Exceptions to the Norm
Enthusiasm for Offshore Wind
Parts of the administration have enthusiastically supported sales of leases intended to be used for offshore wind farms in federal waters. This is helping to move forward the burgeoning offshore wind industry in multiple Eastern states, including Massachusetts, and has the potential to help support the tens of thousands of jobs the industry is expected to create.
Yet this enthusiasm hasn’t translated into renewed federal incentives for offshore wind, which sunsetted during the current administration and threatens to drive up wind costs. Administrative support for offshore wind has also been weakened by false claims from President Trump himself that wind turbines “cause cancer,” and other false statements by the administration.
Signing Bipartisan Bill Protecting Some Public Lands
In March 2019 the administration signed a bill that collectively designated about 700,000 acres of new land as recreation or conservation areas. Included in this is 370,000 acres of land that for the first time will be protected from mining and fossil fuel extraction. Although the bill does do things like protect lands near Yellowstone national park from mining, it appears Trump is moving forward with plans to support resource extraction near other national parks. A notable example is the plan to allow mining of Uranium near the Grand Canyon.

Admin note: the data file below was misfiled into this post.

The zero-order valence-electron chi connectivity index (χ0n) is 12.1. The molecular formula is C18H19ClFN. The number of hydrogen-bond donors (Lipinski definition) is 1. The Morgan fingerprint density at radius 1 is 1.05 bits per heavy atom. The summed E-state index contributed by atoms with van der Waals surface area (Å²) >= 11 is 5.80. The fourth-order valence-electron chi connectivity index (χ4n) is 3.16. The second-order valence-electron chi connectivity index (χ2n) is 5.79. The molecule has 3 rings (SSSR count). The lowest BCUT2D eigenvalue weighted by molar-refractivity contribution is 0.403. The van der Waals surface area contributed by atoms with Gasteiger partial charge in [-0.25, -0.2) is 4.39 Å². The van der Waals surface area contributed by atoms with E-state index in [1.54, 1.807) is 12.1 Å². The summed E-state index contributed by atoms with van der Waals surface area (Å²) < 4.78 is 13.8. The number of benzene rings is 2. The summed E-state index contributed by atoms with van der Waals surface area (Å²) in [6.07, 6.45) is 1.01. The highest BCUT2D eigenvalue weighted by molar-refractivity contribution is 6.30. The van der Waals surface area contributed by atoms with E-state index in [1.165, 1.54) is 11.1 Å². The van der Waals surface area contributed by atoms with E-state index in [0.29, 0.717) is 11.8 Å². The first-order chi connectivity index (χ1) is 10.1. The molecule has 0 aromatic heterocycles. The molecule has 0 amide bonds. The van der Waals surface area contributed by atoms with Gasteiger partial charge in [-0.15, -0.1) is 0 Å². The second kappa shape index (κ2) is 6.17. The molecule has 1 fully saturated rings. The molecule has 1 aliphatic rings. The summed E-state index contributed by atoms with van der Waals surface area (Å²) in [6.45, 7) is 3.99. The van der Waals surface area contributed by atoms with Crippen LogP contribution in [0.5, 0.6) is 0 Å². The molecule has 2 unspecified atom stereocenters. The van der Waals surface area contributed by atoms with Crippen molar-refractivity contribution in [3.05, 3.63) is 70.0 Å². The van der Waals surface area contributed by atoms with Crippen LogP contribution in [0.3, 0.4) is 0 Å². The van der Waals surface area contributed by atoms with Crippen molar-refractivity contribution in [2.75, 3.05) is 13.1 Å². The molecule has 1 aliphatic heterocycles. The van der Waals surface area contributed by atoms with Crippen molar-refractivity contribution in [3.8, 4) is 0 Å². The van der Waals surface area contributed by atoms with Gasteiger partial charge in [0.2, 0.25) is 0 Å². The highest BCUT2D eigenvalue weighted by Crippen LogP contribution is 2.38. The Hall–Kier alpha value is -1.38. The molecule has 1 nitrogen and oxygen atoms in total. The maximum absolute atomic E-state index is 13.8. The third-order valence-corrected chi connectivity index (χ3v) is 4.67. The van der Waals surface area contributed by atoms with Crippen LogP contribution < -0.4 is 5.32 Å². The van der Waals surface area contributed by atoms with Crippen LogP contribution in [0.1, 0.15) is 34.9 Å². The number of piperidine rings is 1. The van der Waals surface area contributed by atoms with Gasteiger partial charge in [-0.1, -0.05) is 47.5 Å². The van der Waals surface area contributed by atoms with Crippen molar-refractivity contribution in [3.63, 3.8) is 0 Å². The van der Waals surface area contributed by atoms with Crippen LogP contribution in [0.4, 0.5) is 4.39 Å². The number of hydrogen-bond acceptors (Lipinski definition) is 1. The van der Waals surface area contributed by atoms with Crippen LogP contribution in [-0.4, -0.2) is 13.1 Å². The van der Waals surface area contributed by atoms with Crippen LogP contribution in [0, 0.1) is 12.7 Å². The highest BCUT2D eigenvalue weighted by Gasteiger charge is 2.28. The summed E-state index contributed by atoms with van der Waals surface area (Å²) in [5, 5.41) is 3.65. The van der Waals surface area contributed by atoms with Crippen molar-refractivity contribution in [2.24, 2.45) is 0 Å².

Reauthorizing Funding to Remove Ocean Plastics
The administration signed a bill delivered by congress that continues funding for an existing program that helps remove some oceanic plastics. But it’s important to note that, despite the President’s claims to the contrary, the bill is not expected to remove “millions of tons” of plastic from the oceans annually.